Following the protests by teachers and students of Jahanghirnagar University against the alleged corruption of VC Farzana Islam, violence erupted on the campus after Chhatra League swooped on the protesters. To control the situation, the authority has shut down the university. The Business Standard peers into the issue through the eyes of professors Dr Amena Mohsin, and Dr Susmita Chakrabarty.
We must rid ourselves of party-affiliated politics
Dr Amena Mohsin
Professor, International Relations, University of Dhaka
It is hard to find a way out of the crises the universities are now engulfed in so long we fail to bring major structural changes to the functionalities of our educational institutions.
To begin with, teachers' affiliation to certain political parties in public universities is wreaking havoc with how universities are run and the standard of education they are able to maintain. The unholy alliance between politics and pedagogy has taken the toll on the students. This is what we have witnessed at Jahangirnagar University where the tumultuous events of the last seven days have brought to the surface issues that need immediate attention.
It is horrendous yet true to witness that some of the teachers in charge of administrations are using students for their petty interests. Hence, student leaders go to extreme limits to assault both students and teachers alike.
So, what is toxic in student politics is its affiliation with party politics. Though student politics in Bangladesh had a glorious past, the practice of healthy student politics does not exist any longer. In the name of student politics, students' affiliation to the political parties is actually destabilising the university campuses.
What sort of incentives students are getting offered to go to such length, the audacities they often display by assaulting their teachers, are a matter of grave concern and should be investigated. With a little research, we can say, in most of the cases party-affiliated students can easily get away after committing such crimes.
It is the nexus of teachers and students who are affiliated to party politics which is a cause for concern.
Whenever the general students and teachers raise their voices against the corrupt system, the authority endeavours to dehumanise the protesters by tagging them a certain name, mostly to silence dissent. The pattern is such that whoever dares to raise the voice risks being called a traitor. This was exactly the case during the recent agitation at Jahangirnagar University.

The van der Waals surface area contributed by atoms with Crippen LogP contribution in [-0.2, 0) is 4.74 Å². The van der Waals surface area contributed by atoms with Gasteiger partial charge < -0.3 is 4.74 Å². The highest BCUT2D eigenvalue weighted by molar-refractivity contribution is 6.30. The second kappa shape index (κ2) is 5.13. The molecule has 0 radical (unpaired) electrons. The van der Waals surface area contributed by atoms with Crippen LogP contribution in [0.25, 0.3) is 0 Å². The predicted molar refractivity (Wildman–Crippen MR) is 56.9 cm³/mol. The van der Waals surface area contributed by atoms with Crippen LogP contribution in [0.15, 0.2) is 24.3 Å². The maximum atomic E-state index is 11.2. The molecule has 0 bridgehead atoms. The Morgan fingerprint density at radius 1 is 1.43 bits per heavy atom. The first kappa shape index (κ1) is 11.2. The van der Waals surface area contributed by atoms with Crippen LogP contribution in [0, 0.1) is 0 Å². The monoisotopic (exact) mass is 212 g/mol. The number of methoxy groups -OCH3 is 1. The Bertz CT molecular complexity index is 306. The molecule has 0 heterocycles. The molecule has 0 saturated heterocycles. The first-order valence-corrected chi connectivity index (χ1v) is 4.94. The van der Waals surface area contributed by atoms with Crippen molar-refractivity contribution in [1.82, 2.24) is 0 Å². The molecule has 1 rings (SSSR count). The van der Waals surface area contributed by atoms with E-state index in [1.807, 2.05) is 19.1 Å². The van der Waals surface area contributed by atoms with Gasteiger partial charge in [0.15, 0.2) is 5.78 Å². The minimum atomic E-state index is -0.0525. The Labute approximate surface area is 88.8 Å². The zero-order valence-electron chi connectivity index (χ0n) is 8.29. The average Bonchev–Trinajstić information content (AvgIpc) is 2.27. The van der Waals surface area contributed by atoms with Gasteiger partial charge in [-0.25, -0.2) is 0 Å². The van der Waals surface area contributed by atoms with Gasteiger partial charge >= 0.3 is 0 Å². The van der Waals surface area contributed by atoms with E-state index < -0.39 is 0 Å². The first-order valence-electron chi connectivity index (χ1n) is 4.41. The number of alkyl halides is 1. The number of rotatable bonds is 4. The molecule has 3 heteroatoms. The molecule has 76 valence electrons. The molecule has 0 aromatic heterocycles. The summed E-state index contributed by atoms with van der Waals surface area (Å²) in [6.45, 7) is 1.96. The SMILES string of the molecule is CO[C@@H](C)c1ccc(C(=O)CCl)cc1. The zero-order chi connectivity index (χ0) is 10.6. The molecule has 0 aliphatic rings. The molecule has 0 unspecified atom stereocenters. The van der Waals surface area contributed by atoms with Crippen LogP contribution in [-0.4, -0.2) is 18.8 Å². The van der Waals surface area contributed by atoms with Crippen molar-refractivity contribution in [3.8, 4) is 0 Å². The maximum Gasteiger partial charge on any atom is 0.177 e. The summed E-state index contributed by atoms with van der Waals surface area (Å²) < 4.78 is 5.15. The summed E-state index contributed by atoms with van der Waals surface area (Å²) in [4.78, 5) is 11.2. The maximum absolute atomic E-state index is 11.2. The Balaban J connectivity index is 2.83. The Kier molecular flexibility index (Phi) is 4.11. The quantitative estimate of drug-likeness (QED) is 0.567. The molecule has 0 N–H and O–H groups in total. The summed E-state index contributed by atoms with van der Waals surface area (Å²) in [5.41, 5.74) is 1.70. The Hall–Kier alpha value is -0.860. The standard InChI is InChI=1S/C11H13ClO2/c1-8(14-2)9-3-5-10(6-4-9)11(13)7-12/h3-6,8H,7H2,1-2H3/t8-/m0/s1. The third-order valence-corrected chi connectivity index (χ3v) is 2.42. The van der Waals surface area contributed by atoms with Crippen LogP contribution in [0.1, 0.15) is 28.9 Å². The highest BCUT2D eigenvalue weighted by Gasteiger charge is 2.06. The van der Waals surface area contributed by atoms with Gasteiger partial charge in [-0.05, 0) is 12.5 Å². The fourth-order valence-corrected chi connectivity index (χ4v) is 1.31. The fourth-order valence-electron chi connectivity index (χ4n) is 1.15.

In pursuit of retrieving our educational institutions from these entanglements, our media has a role to play.
Media has been covering the incidents happing in our university campuses, but their approach should be more investigative. The way we have come to know about the existence of torture cells in the student dormitories through the media, there should be more investigative reports on the incentives all party-affiliated 'students' enjoy for the crimes they commit.
Finally, to ensure the structural changes in the functionalities of our institutions, political affiliation of teachers and students should be abolished. Otherwise, change is impossible.
The fault lies in the structure
Dr. Susmita Chakrabarty
Professor, Department of Folklore, Rajshahi University
From the top levels of management to the levels of the administration in the universities across Bangladesh, there appears a flawed structure. The corruption is all pervading – from student admission tests to the recruitments of teachers, the authorities have failed to eliminate the anomalies and irregularities in the system.
The universities, as seats of learning, are the place for the teachers, students and the personnel concerned with such institutions. Unfortunately, our universities have been serving a purpose other than education.
Consequently, educational environment in our universities are being hampered and the system is contributing to their degradation by deprioritising campus-based student politics. This is happening because of a structural process which is comprised of sycophancy and cronyism. In fact, the irregularities are all pervading and are well known and we may continue to talk about the crises, but to no avail.
If the structure would allow a fair system to run its own course, there would have ensured transparency in recruitment of teachers, evaluation of the candidates' academic credentials. If we had recrueted qualified teachers, they would have been enthusiastic to serve the interest of the students.
Our universities now exist as mere names. We need to ask if these institutions are truly sincere about serving the interest of academia, or, by veering away from their course, are more inclined to serve the interest of actors affiliated to power and politics.
The university administrations have become so corrupt because of politicisation and cronyism, even a good soul in this system cannot contribute to bring any positive change.
As a result, the general teachers and students are now at risk. The guardians cannot but stay alarmed vis-à-vis uncertain situations on the university campuses. In fact, all of us are victims of these corrupt systems and many more odds turn of events would follow if these systems are not recast.
In an environment where students dare to beat up their teachers, it is rather perilous for a teacher to speak out to protest against wrongdoings. Many teachers fear the aftermath of speaking out against irregularities. When the system allows the 'students' to attack their teachers, a clear message is sent out – no one is there to guarantee the safety of the dissenters.